This year, as bedrock conservatives gather outside the nation’s capital for the conference, they're working on how to sell Trump's brand of Republicanism beyond the party faithful. Ralph Cropley, 50, who came from upstate New York, recalls feeling skeptical of Trump when he didn’t show up for the 2016 conference. He's since been won over.
“He made all these promises, and every politician does,” Cropley said. “The difference is he seems to be actually working to fulfill every one of those.” With the 2020 election just eight months away, Trump campaign advisers see the gathering as a golden opportunity to train hardcore activists to push the Trump message beyond the converted.
The conference has featured multiple “Words That Work” sessions — covering abortion, health care, immigration and more — tailored to teaching conservative faithful how to amplify and sell the president's message.
The effort comes as the Trump campaign is feeling increasingly optimistic about the president’s reelection chances following his acquittal in a Senate impeachment trial and amid signs that Democrats might be headed toward a drawn-out and fractious battle to pick their nominee to oppose him.
Trump himself will address CPAC activists on Saturday, his fourth straight address to the group since his election in 2016. He’s used the address in recent years to lash out at Democrats as obstructionists who have sought to undercut his presidency and promote his image as an unconventional politician who has upended Washington. Last year, he walked out on stage to give a bear hug to a U.S. flag before delivering a two-hour stem-winder in which he denounced Democrats as the party of "the socialist nightmare."
Brett Lloyd, a 2016 Trump campaign pollster, and Rick Figueroa, a Hispanic outreach adviser to Trump’s reelection campaign, told activists that Trump is in position to potentially win as much as 44% of Hispanic voters this time. That would be giant leap from 2016, when he won about 3 in 10 Latino voters, and would put him on par with former President George W. Bush’s 2004 performance with the group.
To get there, Figueroa said, Republicans targeting Hispanics need to stay focused on broader values of honor and respect, and underscore how the president’s handling of the economy has led to record employment for minority groups.
“Everybody thinks immigration and Hispanics and that’s it. That’s just not the case,” Figueroa told activists. “Two mistakes we make as a group is that we treat Hispanics as a monolithic group. That’s a horrible mistake. ... The second is that we’re not a one-issue community. We want good schools, we want good jobs and we want the government to stay out of our business.”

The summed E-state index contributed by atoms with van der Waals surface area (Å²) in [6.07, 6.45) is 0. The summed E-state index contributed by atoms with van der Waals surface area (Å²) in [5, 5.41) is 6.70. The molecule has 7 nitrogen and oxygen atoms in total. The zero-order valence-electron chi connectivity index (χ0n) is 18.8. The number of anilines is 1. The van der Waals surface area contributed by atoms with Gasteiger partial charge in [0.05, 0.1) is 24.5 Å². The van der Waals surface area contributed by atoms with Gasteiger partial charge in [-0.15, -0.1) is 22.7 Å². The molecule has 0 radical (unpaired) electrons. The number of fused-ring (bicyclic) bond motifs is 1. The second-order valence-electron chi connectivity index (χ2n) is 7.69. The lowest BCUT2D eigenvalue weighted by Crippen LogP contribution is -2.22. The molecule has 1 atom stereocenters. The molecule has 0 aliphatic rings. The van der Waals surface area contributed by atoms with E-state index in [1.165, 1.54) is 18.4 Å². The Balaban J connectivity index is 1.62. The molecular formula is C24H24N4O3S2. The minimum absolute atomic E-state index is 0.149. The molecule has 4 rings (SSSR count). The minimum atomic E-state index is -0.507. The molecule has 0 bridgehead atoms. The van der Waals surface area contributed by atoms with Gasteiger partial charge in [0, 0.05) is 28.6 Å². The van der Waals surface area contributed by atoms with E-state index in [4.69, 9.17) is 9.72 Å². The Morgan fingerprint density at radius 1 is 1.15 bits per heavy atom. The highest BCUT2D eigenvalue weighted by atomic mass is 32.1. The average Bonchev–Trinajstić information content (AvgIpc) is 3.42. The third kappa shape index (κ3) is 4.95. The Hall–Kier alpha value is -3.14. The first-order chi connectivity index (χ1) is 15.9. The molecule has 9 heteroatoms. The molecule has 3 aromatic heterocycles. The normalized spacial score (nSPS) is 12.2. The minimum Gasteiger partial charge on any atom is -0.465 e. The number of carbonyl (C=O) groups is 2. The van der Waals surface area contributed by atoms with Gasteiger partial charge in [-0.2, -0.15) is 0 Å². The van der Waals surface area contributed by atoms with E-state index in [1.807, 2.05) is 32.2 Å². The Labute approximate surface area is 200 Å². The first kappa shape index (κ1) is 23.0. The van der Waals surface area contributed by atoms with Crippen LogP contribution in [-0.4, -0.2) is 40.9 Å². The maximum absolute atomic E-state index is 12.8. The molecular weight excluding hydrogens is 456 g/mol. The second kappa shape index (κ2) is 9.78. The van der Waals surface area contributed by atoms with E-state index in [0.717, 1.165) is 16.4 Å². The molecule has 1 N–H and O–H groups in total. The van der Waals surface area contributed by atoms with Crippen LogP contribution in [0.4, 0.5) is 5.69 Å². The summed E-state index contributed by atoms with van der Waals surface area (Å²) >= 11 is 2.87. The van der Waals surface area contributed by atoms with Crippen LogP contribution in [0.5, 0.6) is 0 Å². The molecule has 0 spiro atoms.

Anti-abortion advocates also believe that Trump’s supporters can attract more independents and moderate Democrats with calibrated messaging on the issue. Earlier this year, Trump became the first sitting president to attend the annual March for Life rally in Washington.
Mallory Quigley, vice president for communications at the Susan B. Anthony List, told activists that focusing on Democratic presidential candidates’ support for taxpayer funding of abortion and late-term abortion has resonated in battleground states in the past. The group advocates for lawmakers who support limiting abortion rights.
“We have had great success in talking to people who say want to support a pro-abortion Democratic candidate because of their position on immigration or health care or something else,” Quigley said. “But when they learn about the truth of this extremism, they can be persuaded to vote pro-life.”
In this hyper-polarized political atmosphere, though, some Trump fans said they aren’t confident that there are many who don’t have their minds made up. As conference participants waited in line for a training session called “Words that Work to Persuade: Immigration,” attendees traded stories about Trump-related blowback they’ve faced from strangers and loved ones.
One woman from an upscale suburb of Washington, D.C., told another woman how she’s been labeled by “limousine liberals” in her community as racist for supporting Trump. A woman from Philadelphia relayed that her sister avoided her for three weeks after Trump’s 2016 victory — going so far as to attend a different church service so they wouldn’t cross paths.
Don Vecsey, who also attended the immigration session, said he doesn’t even mention Trump’s name in front of some family members and friends to try to avoid confrontation. “People should be more open-minded to reconsidering him,” Vecsey said. “Name another economy like this one. “
Gwennie Cole, 68, a first-time attendee, takes a different tack. She speaks up frequently in favor of Trump and about her concerns that Democratic and “deep state” efforts are undermining the president. Her opinions, she said, appalled her two adult daughters and her husband of 46 years.
The strain became so great that she said she no longer speaks with her children, who she referred to as “Bernie bros.” In December, she moved out of her family’s home and into her own apartment. Cole insists she doesn’t have any regrets about her passion for Trump spurring the break-up of her family.
“That’s what Trump means to me,” she said. “Trump is that important to this country.”